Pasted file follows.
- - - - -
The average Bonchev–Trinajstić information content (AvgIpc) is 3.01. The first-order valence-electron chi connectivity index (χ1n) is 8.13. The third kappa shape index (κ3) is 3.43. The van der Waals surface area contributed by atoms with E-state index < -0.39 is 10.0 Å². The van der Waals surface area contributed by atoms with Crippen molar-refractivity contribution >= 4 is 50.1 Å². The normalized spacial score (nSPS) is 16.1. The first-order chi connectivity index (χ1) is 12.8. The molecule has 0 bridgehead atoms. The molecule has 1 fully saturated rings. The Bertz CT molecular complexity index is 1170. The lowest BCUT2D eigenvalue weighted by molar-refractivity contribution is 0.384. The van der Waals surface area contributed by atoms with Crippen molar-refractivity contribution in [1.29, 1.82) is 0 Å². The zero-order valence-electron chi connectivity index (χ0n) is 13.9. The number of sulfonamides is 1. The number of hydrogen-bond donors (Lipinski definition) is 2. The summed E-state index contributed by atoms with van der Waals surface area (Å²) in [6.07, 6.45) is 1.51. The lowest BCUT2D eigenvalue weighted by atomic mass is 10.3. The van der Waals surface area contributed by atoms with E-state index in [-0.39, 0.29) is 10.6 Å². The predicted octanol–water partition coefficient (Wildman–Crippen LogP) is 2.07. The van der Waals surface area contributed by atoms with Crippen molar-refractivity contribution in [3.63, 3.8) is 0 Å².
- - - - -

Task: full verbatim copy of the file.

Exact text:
The average Bonchev–Trinajstić information content (AvgIpc) is 3.01. The first-order valence-electron chi connectivity index (χ1n) is 8.13. The third kappa shape index (κ3) is 3.43. The van der Waals surface area contributed by atoms with E-state index < -0.39 is 10.0 Å². The van der Waals surface area contributed by atoms with Crippen molar-refractivity contribution >= 4 is 50.1 Å². The normalized spacial score (nSPS) is 16.1. The first-order chi connectivity index (χ1) is 12.8. The molecule has 0 bridgehead atoms. The molecule has 1 fully saturated rings. The Bertz CT molecular complexity index is 1170. The lowest BCUT2D eigenvalue weighted by molar-refractivity contribution is 0.384. The van der Waals surface area contributed by atoms with Crippen molar-refractivity contribution in [1.29, 1.82) is 0 Å². The zero-order valence-electron chi connectivity index (χ0n) is 13.9. The number of sulfonamides is 1. The number of hydrogen-bond donors (Lipinski definition) is 2. The summed E-state index contributed by atoms with van der Waals surface area (Å²) in [6.07, 6.45) is 1.51. The lowest BCUT2D eigenvalue weighted by atomic mass is 10.3. The van der Waals surface area contributed by atoms with E-state index in [-0.39, 0.29) is 10.6 Å². The predicted octanol–water partition coefficient (Wildman–Crippen LogP) is 2.07. The van der Waals surface area contributed by atoms with Crippen molar-refractivity contribution in [3.63, 3.8) is 0 Å².